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Scratching below the surface for the etiology of lichen amyloidosis — no sweat?


DII small banner By Warren R. Heymann, MD
July 10, 2017

lichen amyloidosis
Lichen amyloidosis reveals multiple hyperkeratotic papules on anterior leg.
Credit: JAAD

We have all confronted patients with maddeningly pruritic, recalcitrant cases of lichen amyloidosis (LA). Establishing the diagnosis is easier than treating the disorder; understanding its pathogenesis is even more confounding.
 
LA is part of the spectrum of primary localized cutaneous amyloidosis (PLCA) comprised of macular amyloidosis, LA, nodular amyloidosis, and amyloidosis cutis dyschromica. Atypical variants include bullous, biphasic (macular and LA), poikilodermic, and familial forms. By definition, amyloid deposition is skin-limited, without any concern for systemic amyloidosis (as distinguished from systemic amyloidosis that may present with plaques and nodules). (1)

LA characteristically presents as multiple pruritic, firm, hyperpigmented, hyperkeratotic papules on the shins that may coalesce to a rippled pattern. With time, the papules can form thickened plaques. The differential diagnosis includes lichen simplex chronicus, lichen sclerosis et atrophicus, and prurigo nodularis. The diagnosis can usually be made clinically, particularly in patients with the classical presentation; biopsies demonstrating amyloid are confirmatory. (2)
 
The amyloid of LA is derived from degenerated epidermal keratinocytes, as demonstrated by immunhistochemical stains with antikeratin antibodies. (3) In certain circumstances, there may be genetic influences in the development of LA. Filaggrin (FLG) mutations are common in patients with atopic dermatitis. A novel FLG mutation has been reported in a case of LA with a rippled appearance. (4) Autosomal dominant familial forms of PLCA have been associated with mutations of the oncostatin M receptor gene and the interleukin-31 receptor RA gene. (1) Cutaneous LA may be found in up to one-third of patients with MEN2, particularly with mutations involving codon 634 of the RET gene. (5)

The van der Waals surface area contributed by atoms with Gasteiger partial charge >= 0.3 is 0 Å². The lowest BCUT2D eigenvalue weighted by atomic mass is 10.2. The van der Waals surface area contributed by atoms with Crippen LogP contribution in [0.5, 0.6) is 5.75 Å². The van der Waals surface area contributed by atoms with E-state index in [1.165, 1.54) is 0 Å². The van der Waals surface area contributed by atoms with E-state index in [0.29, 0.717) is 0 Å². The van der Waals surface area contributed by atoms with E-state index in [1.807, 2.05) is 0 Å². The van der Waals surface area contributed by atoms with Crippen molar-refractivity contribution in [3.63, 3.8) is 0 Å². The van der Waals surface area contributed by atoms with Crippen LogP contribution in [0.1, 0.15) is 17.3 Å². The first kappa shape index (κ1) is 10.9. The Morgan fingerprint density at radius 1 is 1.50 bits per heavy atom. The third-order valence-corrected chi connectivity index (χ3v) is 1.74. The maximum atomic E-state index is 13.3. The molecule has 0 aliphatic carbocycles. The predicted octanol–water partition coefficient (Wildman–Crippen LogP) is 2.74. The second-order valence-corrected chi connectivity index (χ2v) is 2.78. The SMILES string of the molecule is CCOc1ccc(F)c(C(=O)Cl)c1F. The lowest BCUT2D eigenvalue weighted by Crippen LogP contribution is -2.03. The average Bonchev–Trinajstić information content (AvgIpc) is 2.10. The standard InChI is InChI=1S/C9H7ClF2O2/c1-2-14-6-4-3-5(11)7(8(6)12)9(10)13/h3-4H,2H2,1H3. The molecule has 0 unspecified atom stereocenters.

For most patients with LA the driving factor causing LA is intense pruritus, with the deposition of keratin-derived amyloid being a consequence, not cause, of the itch. What incites the initial itch? Shimoda et al note that according to recent studies, follicular structures are usually spared in serial histological sections of LA, and deposits of amyloid are likely to be confined to areas that display xerosis, suggesting that decreases in skin wetness by sweating disturbance seem to initiate LA. They investigated whether sweating disturbances could represent early events that trigger LA, and whether LA could be improved by resolving these. Utilizing the impression mould technique, which allowed accurate quantification of individual sweat glands/ducts actively delivering sweat, the authors examined sweat responses to a thermal stimulus (immersion of both legs below the knee in a hot water bath) in LA lesions before and after treatment with a moisturizer. The found that the sweating disturbance was most profound in the ‘hub’ structure of the LA papule, and this disturbance due to leakage of sweat, at the acrosyringeal and dermal levels, could be restored by short-term treatment with a moisturizer, particularly when used under occlusion. (6)

This is a fascinating and thought-provoking study. According to Weidner et al, therapies for PLCA have been limited predominantly to case reports or small case series. The few clinical trials have lacked control groups. A variety of treatment options for PLCA reported include retinoids, corticosteroids, cyclophosphamide, cyclosporine, amitriptyline, colchicine, cepharanthine, tacrolimus, dimethyl sulfoxide, vitamin D3 analogs, capsaicin, menthol, hydrocolloid dressings, surgical modalities, laser treatment, and phototherapy. The authors concluded that to date, no definitive recommendation of preferred therapy based on the analyzed literature can be offered. (7)

These treatments have been administered in established cases of LA. What if patients could be recognized at the earliest onset of their disease, before the presumed keratinocytic injury transforms into LA? Could the use of confocal microscopy or optical coherence tomography recognize subtle changes in the eccrine ducts of patients with dry shins who begin to itch? Only further study will answer those questions, but I congratulate Shimoda et al for opening up a new area of inquiry that may yield therapeutic benefit for those afflicted with this recalcitrant disease.

1. Suranagi VV, et al. Bullous variant of familial biphasic lichen amyloidosis: A unique combination of three rare presentations. Indian J Dermatol 2015; 60: 105.
2. Ladizinski B, Lee KC. Lichen amyloidosis. CMAJ 2014; 186: 532.
3. Oiso N, et al. Successful treatment of lichen amyloidosis associated with atopic dermatitis using a combination of narrow band ultraviolet B phototherapy, topical corticosteroids, and an antihistamine. Clin Exp Dermatol 2009; e833-6.
4. Kono M, et al. Ripple-pattern lichen amyloidosis in a case of icthhyosis vulgaris with a novel FLG mutation. J Eur Acad Dermatol Venereol 2017; 31: e130-2.
5. DeSousa SMC, McCormack AI. Cutaneous lichen amyloidosis in multiple endocrine neoplasia. Intern Med J 2016; 46: 116-7.
6. Shimoda Y, et al. Lichen amyloidosis as a sweat gland/duct-related disorder: resolution associated with restoration of sweating disturbance. Br J Dermatol 2017; 176: 1308-15.
7. Weidner T, et al. Primary localized cutaneous amyloidosis: A systematic treatment review. Am J Clin Dermatol 2017; Mar 24 [Epub ahead of print]

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